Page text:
Jobs: There is no count of US farm jobs, defined as one worker employed by one employer for a period of time that ranges from a few weeks to year round. The Census of Agriculture found that 513,100 US farms had $31.6 billion in expenses for directly hired workers in 2017, and 195,800 US farms (often the same farms) reported $7.6 billion in contract labor expenses, for total farm labor expenses of $39.2 billion.

Many farms that report labor expenses in the COA pay their relatives to assist with farm work to shift farm income into lower tax brackets, but do not report and pay taxes on these wages to state unemployment insurance agencies. The Quarterly Census of Employment and Wages obtains data from farm employers when they report their employment and wages to pay unemployment insurance taxes. QCEW employment data are the number of unique workers on the payroll for the pay period that includes the 12th of the month. Since most farm worker payrolls are weekly, QCEW employment is typically employment during the second week of the month.

UI coverage varies by state, from universal in CA and WA but only for employers who hire 10 or more workers in a quarter, or who pay $20,000 or more in wages during a quarter, in many states. BLS estimates that the QCEW covers 80 percent of farm worker employment.

The QCEW reports far fewer farm employers (establishments), about 105,000 in 2017 versus over 500,000 in the COA, but more wages paid, $44 billion in 2017 versus $39 billion in the COA.

What is the relationship between farm jobs and farm workers? The COA reported 2.4 million directly hired workers in 2017, including two-thirds who were employed on the responding farm for less than 150 days. In COA data, a worker employed on two farms is counted twice, and workers brought to farms by FLCs are not counted, although payments to FLCs are included in contract labor expenses.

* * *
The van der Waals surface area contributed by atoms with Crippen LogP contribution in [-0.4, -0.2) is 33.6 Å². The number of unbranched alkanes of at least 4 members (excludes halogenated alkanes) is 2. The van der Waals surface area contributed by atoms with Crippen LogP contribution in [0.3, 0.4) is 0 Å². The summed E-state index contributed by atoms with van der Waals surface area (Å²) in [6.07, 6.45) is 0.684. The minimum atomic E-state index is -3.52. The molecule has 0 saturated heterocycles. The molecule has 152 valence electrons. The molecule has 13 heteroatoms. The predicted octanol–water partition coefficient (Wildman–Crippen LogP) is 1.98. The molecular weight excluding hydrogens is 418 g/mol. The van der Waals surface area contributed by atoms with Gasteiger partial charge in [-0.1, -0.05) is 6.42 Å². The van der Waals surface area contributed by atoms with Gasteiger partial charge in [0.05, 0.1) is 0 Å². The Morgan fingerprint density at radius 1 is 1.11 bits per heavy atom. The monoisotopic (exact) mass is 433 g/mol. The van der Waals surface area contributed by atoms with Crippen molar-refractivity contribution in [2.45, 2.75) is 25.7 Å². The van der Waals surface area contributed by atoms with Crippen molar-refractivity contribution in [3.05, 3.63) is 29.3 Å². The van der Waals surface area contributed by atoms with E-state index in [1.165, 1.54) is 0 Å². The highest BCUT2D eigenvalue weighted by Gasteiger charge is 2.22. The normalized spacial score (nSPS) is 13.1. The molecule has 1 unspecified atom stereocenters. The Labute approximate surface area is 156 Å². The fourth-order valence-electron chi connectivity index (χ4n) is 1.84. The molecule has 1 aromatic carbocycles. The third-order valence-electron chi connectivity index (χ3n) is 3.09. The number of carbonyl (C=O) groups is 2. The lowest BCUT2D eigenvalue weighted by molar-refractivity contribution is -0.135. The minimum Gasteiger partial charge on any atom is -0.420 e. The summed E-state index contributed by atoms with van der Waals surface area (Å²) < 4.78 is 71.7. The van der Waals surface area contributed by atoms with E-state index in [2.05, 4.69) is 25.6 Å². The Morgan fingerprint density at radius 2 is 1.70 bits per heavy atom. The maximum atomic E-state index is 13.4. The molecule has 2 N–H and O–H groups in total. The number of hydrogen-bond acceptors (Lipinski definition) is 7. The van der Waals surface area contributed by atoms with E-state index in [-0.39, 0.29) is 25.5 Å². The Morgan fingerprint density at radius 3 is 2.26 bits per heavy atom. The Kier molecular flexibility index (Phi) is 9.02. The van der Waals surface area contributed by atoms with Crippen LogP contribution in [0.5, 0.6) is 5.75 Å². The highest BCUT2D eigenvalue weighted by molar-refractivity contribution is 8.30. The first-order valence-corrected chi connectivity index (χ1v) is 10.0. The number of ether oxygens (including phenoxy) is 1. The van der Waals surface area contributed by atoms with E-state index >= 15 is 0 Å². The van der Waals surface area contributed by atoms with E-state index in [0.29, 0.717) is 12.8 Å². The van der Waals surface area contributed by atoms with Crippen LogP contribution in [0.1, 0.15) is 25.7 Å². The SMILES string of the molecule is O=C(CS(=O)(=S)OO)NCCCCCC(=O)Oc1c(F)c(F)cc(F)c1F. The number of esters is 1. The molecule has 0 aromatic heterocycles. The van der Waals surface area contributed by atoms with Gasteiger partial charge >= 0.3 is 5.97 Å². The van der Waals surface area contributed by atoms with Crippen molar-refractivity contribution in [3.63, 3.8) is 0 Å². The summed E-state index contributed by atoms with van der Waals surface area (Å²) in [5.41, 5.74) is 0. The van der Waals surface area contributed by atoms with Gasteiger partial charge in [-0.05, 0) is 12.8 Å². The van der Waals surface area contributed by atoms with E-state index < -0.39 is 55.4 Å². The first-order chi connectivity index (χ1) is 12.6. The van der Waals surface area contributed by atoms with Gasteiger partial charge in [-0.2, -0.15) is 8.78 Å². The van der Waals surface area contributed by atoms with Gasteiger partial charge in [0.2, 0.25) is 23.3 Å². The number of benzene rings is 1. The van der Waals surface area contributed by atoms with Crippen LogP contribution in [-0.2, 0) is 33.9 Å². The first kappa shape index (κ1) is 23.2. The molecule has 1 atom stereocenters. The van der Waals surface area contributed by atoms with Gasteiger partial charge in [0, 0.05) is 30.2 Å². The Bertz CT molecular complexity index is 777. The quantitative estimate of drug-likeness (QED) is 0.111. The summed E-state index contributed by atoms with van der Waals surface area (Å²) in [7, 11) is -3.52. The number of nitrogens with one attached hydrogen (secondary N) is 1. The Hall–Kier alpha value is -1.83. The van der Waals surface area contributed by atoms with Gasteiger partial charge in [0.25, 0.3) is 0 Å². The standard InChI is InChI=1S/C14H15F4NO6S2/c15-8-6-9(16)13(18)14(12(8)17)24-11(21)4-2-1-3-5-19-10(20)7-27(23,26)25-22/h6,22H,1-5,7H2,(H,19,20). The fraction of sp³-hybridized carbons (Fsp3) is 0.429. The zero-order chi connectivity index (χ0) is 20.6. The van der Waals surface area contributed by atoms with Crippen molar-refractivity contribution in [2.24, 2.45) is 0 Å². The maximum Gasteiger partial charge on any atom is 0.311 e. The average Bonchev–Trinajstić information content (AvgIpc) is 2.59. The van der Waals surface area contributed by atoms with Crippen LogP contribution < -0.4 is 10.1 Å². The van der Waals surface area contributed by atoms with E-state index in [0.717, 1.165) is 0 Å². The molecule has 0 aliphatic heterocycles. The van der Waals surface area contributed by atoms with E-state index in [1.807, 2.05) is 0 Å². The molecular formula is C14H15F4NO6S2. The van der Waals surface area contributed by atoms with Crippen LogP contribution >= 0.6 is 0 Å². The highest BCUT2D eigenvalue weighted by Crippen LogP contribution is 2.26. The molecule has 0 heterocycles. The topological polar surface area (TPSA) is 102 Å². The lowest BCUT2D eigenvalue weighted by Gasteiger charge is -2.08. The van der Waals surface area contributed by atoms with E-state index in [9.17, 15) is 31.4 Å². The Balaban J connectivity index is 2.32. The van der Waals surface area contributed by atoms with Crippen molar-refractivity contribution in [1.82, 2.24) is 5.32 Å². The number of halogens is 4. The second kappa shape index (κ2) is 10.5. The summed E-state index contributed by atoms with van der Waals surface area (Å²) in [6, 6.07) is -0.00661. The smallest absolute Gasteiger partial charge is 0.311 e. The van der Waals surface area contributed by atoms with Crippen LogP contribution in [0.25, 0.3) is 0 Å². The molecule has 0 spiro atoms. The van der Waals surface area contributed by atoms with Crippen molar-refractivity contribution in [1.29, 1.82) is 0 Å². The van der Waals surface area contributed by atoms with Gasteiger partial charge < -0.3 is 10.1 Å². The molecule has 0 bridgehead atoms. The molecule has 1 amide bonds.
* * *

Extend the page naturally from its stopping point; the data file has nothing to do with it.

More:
The QCEW reported an average 1.3 million jobs in agriculture in 2017, including a peak of 1.4 million in July and a trough of 1.1 million in January. California, which has universal UI coverage, extracted all SSNs reported by farm employers, compiled the farm and nonfarm jobs of these farm workers, and found that there were two unique workers (after adjusting for obviously false SSNs) for each average QCEW job, so that 850,000 unique workers filled the state’s average 425,000 agricultural jobs.

If the California ratio of two workers per year-round job is applied nationally, the US has 2.6 million unique workers to fill the average 1.3 million US farm jobs. About two million of these workers are in crop agriculture and 600,000 in animal agriculture.

Reform: The H-2A program was created by IRCA in 1986 and has been the subject of reform efforts since. East Coast farmers who employed Caribbean workers under the pre-IRCA H-2 program were generally satisfied with the pre-1986 certification, housing, and AEWR requirements of the H-2 program. However, West Coast growers who feared that union workers would apply for jobs they wanted to fill with guest workers wanted a free-agent alternative to the H-2A program.